"...like taking a Polaroid but on glass."
December 11, 2014 6:34 AM   Subscribe

Photographer Jonathan Keys is taking a step back from modern techniques and using a Collodion camera (previously) that dates back to the 1880's and uses a wet plate process. Here's his Flickr gallery.
posted by AlonzoMosleyFBI (5 comments total) 7 users marked this as a favorite
Nice work. I just finished a beginner photography class and plan on continuing with more classes and one of the advanced ones is all done with view cameras like he uses although using film and not wet plates like he does.
posted by octothorpe at 7:06 AM on December 11, 2014

Just a heads-up for those browsing from work, there are some bare breasts on page 2 or 3 of his Flickr stream.
posted by fings at 8:14 AM on December 11, 2014

Perfectly straight faced gallery owners state Photography is not a fine art. I beg to differ, but not with meatheads who can't make as much money on photos as they make on paintings, I smile and nod and paint from my photos, which are so much better than my paintings. Then I say something like this, everyone with a telephone is now a photographer, so artists who work in the photofraphic medium are.getting a bath of jello, walking through it coating the footprints with gum arabic and photo chemicals, exposing these to the sun and calling it art. Then they agree, however the entire thing annoys me so and I don't have a fraction of the monetary investment a lot of photographers do. I love photography my response to the glut is not taking photographs, anywhere except in my head.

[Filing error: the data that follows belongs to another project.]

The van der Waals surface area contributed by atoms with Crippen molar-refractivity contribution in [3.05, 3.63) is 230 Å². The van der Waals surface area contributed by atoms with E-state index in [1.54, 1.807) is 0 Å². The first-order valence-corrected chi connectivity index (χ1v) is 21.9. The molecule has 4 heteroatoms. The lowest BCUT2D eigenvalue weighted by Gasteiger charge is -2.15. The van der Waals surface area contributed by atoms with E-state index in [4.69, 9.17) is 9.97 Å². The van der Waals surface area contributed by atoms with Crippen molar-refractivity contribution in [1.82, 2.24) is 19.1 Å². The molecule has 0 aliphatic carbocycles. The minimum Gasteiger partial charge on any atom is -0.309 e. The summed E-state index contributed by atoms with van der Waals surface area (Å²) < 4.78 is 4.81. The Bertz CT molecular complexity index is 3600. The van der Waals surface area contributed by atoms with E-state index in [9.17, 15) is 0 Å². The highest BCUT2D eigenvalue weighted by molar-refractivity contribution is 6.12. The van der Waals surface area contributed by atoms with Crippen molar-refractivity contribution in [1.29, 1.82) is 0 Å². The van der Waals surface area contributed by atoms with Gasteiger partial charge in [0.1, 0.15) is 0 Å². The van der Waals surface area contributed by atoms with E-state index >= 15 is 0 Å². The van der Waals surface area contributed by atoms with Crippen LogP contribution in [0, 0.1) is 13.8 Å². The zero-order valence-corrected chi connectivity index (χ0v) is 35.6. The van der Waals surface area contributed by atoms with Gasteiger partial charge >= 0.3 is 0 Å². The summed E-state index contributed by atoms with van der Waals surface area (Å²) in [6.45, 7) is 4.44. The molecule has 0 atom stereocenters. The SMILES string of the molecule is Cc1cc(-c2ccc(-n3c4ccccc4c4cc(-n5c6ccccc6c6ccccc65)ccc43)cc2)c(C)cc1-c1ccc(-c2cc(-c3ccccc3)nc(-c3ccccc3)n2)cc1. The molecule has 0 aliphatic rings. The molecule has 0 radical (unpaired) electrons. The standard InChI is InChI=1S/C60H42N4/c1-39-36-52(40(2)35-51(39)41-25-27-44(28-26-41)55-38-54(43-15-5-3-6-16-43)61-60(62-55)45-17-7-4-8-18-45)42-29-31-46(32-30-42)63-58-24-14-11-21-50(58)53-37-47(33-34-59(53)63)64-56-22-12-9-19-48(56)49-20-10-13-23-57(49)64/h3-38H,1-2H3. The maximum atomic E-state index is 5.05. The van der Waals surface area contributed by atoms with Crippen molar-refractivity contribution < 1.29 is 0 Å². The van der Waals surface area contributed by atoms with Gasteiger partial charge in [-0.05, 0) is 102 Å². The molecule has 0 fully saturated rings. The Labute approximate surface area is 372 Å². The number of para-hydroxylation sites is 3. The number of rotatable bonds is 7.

It is nice to revisit the old techniques, one thing digital photography rescued photographers from, is the benzene in the old processes and the accompanying Parkinson's disease.

Once in a photo history class the instructor put up a large landscape photo of a big empty valley and mountain range, from Edward Curtis. He said I don't know were this picture was taken, I said,"Oh that is the Salt Lake Valley from what is now the State Capitol grounds." The image is on a large glass negative at the Mariott Library on the U of U campus. The technique has great durability. The silver process is breathtaking.

Nice work.
posted by Oyéah at 8:30 AM on December 11, 2014

See also: Borut Peterlin.
posted by popcassady at 8:45 AM on December 11, 2014

…his Youtube channel is worth a watch if you're interested in traditional photography techniques.

(Carbon printing is a technique I've wanted to try for some years. I've only ever seen one print using this technique but, wow, there's a tonality and richness to the shadows that is unsurpassed. Not even a silver gelatine print can come close.)
posted by popcassady at 8:53 AM on December 11, 2014

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